The King is dead…Finally!
Not really a board game or a card game, Long Live the King is more of a live-action card game. The Character Portfolios are made of heavy cardstock and contain all kinds of useful information (Dealing with Others for example). You can check out the components in detail online and download the rulebook as well.
We’re hoping to run this at a couple of upcoming conventions here in Wisconsin soon. We’ve had some good discussions about the game at the RPGnet LARP forum and we’re sure more will follow once we’ve run it a few times.
You wake up to the sound of your cell buzzing in its network cradle. Out slips a little square of heat-printed fax paper with the name and address of a dead person. Murder is your business. You are a jovan, a freelance detective in an overcrowded megacity.
Murder City is a strategy game for 2 to 5 players. You assume the role of a futuristic investigator, from hard-boiled detective to alien sleuth to company man. Your goal is to track down killers and prosecute them. The player to survive “the life” best and earn the most credits is the winner, the foremost jovan in the city.
A Job to Die For
Murder City is an intriguing card game that seems to be heavily inspired by the movie Blade Runner. It has a lot of very cool looking sci-fi elements and each player gets a fold-out character card detailing the investigator they are going to play throughout the game.
There are a lot of cards in this game. The Murder and Hardship cards are full size, the rest of the cards (Legwork, Eye Witness, etc) are half-size. They have a lot of cool bits of art, detailed text and generally support the gritty sci-fi mood of the overall game. While the artwork does enhance the overall feel of the game, it is pretty standard for what you would expect from a product within the World of Darkness line-up. However, since this game is not inspired by the World of Darkness, it would have been nice to see White Wolf experiment more with the look and feel of their non-signature games into new artistic territory.
Mwahahaha! is a card game of mad scientists and global domination for 2 to 5 players. You assume the role of an evil genius who builds a criminal empire and constructs a doomsday device with which to cow a trembling humanity. But you’re not the only one with grand machinations. Other players rival you for absolute mastery. He who completes his device first and collects the highest ransom is declared the winner — and ruler of the world!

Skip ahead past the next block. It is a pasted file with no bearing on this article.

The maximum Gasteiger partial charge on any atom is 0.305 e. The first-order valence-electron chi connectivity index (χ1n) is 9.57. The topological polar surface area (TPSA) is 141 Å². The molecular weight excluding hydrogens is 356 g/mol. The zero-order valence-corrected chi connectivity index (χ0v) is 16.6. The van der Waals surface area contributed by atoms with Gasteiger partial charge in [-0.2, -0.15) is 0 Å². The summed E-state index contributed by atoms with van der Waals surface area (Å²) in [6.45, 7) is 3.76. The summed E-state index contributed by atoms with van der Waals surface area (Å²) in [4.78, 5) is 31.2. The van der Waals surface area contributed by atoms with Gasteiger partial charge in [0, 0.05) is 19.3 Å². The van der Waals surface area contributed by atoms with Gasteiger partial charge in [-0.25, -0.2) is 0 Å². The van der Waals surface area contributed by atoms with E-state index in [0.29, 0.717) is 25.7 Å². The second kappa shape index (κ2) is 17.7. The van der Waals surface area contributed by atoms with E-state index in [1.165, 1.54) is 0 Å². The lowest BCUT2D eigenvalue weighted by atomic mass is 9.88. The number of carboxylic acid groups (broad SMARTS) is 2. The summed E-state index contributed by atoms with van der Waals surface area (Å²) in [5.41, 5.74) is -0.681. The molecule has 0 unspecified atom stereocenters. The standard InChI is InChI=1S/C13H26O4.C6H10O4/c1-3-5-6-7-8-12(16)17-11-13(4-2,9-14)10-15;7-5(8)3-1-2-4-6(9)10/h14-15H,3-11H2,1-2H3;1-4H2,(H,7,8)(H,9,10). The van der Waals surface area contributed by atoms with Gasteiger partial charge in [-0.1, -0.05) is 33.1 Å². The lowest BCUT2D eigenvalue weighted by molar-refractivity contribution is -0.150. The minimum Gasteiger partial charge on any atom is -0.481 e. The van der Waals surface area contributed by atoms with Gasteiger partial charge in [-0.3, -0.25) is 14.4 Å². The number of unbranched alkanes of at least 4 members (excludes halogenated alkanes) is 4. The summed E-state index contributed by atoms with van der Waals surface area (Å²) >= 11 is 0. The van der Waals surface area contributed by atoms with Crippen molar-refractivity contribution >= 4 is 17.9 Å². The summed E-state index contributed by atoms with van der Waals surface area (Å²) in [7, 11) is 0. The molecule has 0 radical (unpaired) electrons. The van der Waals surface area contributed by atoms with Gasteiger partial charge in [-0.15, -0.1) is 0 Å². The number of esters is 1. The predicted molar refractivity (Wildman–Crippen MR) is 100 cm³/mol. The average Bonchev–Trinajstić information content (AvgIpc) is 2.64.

“World Domination Shall Be Mine!”
This game is a bit more lighthearted than the rest and yet, looks like a lot of fun. Mad Scientists, doomsday devices and other bits of mayhem are all included. Working against each other with Minions and Empire cards each player attempts to take over the world in their own way.
We weren’t thrilled with a new version of “Hitler” included in the game, but none of the Mad Scientists are exactly “politically correct” either. Many of them are simplistic and exaggerated for laughs. Play seems easy enough, with plenty of variety (20 different Doomsday devices) to keep things interesting next time you try to take over the world. This is the sort of game we’d expect to play when we want a night of exaggerated, silly fun.
More to come…
As I mentioned earlier, these are merely first impressions of these games and we will make every effort to get more detailed reviews of each of them once we have had the chance to play them. If you are a fan of these games, let us know what you think. You can also drop by the Board Game Forum on White Wolf’s website to touch base with other fans and talk shop a bit.
If you are looking to pick up any of these board games, the good news is that they are available in a variety of places. You can order directly from the White Wolf Catalog or order them through Funagain Games and Noble Knight. These science fiction and horror board games are also available through your local gaming or bookstore, too!